A search of the 6 Metre class files listed the boat as Norway 80, formerly owned under the name Bibis – named after Newkirk’s granddaughter and sailed in Toronto from 1952 to the mid 1990s, after which her location was lost. Lake Ontario was a hotbed of Metre boat sailing in the 1950s, with a fleet of over 20 6s and 8s competing among five local yacht clubs. We see the 8 Meter Quest, a 1913 Fife design, come down to Nantucket every year and compete in the Opera House Cup for classic wooden yachts.

On the RCYC website, the story of Elizabeth X is continued by Hans Oen, a Larchmont Yacht Club sailor who purchased the boat from Norway in 1999 and restored her with his local boat partner, Peter Hoffman, also of Larchmont.

Designed and built by Bjarne Aas in 1947, she was christened as sail #N 80. Commissioned by a Royal Norweigan YC syndicate in 1947 and owned originally under the name Cutter, Elizabeth X was sailed by a famous Finn skipper, Christian Ferner, for Norway in two Scandanavian Gold Cups in 1951 and ‘52. Sailing for Norway, she was edged out in the last race of the 1952 Helsinki Olympics by the US Llaronoria, helmed by perpetual Olympic 6 Metre skipper Herman Whiton. This was the last Olympics for the 6 Metre, as the 5.5 Metre was introduced for that event, with Britton Chance winning the Gold in 1952.

Said Oen in an online interview quoted on the 6 Metre Association website: “I knew about her whereabouts but not her condition … when I bought her with my partner Charlie Hoffman. We towed her to Larchmont in the early spring of 1999 and won a silver medal at the Europeans in Ruggna, Denmark in 2002 – 50 years, almost to the day, from when she won the silver medal in Helsinki. Then in 2003, she won the Baron’s Perpetual Award at Svendborg Classic Week in Sweden.”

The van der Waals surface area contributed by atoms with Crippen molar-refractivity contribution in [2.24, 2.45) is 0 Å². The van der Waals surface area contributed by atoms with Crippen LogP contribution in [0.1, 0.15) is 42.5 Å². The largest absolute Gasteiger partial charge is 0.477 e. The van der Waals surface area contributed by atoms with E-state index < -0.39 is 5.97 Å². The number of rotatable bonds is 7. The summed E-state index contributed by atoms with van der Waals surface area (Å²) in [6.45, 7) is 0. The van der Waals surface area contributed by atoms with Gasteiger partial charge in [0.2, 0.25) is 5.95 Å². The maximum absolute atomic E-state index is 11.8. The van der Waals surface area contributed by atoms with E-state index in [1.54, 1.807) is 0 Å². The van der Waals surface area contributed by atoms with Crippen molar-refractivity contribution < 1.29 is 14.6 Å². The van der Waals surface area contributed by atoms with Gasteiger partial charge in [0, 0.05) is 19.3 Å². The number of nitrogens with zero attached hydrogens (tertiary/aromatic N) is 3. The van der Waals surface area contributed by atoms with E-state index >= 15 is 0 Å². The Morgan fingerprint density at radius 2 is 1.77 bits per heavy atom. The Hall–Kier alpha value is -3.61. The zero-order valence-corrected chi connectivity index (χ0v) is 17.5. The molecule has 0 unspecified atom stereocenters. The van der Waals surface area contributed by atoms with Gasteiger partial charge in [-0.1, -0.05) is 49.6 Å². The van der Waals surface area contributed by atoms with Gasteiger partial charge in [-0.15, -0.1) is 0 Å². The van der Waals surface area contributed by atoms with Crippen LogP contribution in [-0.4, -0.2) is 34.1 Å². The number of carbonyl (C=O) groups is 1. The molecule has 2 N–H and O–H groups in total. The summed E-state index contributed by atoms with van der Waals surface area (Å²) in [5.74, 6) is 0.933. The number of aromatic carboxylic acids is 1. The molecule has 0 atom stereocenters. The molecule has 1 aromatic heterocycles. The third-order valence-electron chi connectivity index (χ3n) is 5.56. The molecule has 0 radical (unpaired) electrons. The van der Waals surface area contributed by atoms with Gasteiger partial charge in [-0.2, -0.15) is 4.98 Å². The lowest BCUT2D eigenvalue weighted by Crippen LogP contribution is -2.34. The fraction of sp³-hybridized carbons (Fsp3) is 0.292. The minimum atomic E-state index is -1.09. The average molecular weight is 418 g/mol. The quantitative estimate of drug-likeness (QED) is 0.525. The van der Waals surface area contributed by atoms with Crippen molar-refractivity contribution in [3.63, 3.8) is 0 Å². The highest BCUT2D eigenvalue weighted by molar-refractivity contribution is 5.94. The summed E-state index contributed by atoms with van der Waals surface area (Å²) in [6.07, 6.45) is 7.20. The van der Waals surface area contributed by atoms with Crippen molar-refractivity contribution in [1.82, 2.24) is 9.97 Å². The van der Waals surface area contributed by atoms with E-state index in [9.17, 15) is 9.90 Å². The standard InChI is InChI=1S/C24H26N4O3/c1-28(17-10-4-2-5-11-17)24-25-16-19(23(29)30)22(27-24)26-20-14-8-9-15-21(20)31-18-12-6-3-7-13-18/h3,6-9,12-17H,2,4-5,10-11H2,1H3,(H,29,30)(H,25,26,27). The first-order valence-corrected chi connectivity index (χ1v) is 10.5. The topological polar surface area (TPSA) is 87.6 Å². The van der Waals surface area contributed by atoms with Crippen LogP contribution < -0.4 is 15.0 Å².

International One DesignThe rest of this story is told in the pictures, the bows, the sterns, the rigs, the overall grace of the two boats, even out of the water. The IOD was designed in 1936 from an S&S design, Ghost, admired by Corny Shields. Her 1947 constructed descendent, portrayed in green topsides and red bottom in the RCYC website photo as Bibis, has been on the water almost 20 years longer than the 1966-built Topaz. The solid white Elizabeth X will be out on Long Island Sound again this summer.

One-design keelboats may have gotten faster in the last seven decades, but not better looking.  © Tom Darling

In early May, when we went out to rig Topaz, there was Hans Oen chugging out under the power of a vintage British Seagull one-lunger outboard strapped to a bracket on the port side, headed for a new berth for a classic beauty. She’s 68 years young, as Topaz heads for her Jubilee next year in 2016.

Tom Darling races IODs in the Western Long Island Sound and Nantucket fleets and crews on a classic wooden Alerion sloop in Nantucket Harbor.

Reader Comments:

The Atlantic is King

As a regular reader, and admirer of WindCheck, a former owner of Atlantic Class #91, and a former Secretary of the Atlantic Class, I feel I must advise you of errors in Tom Darling’s article [“A Tale of Two Sixes”; July, 2015].

The first paragraph describes the IOD as the oldest onedesign keelboat still racing, the queen of Long Island Sound elite racers beginning in the late 1930s. The Atlantic Class is 10 years older, was designed by Starling Burgess, and held its first nationals in 1929. Corny Shields himself was a national champion in the Atlantic in 1931, sailing out of Larchmont.

The Atlantic Class list of national champions arguably makes the Atlantic the king of elite racers, with the likes of Bob Mosbacher, a two-time Atlantic champion, and Briggs Cunningham, a five-time champion.

I’d like to refer you to “History of the Class” at the Atlantic Class website,, which includes a list of national champions. Thanks for looking into this.

Ron Breault, Old Lyme, CT

Ron – Thanks for the clarification. We are lucky to have such beautiful and enduring designs still actively sailing in our region.

Don’t Forget the Star Class

As much as I appreciate the beauty of the Atlantic and IOD classes, everyone seems to have forgotten the Star class.  While not an offshore class, they do go back to 1911-12 and are, as far as I know still actively raced.
Eric Russell, Basking Ridge, NJ  917 446 5414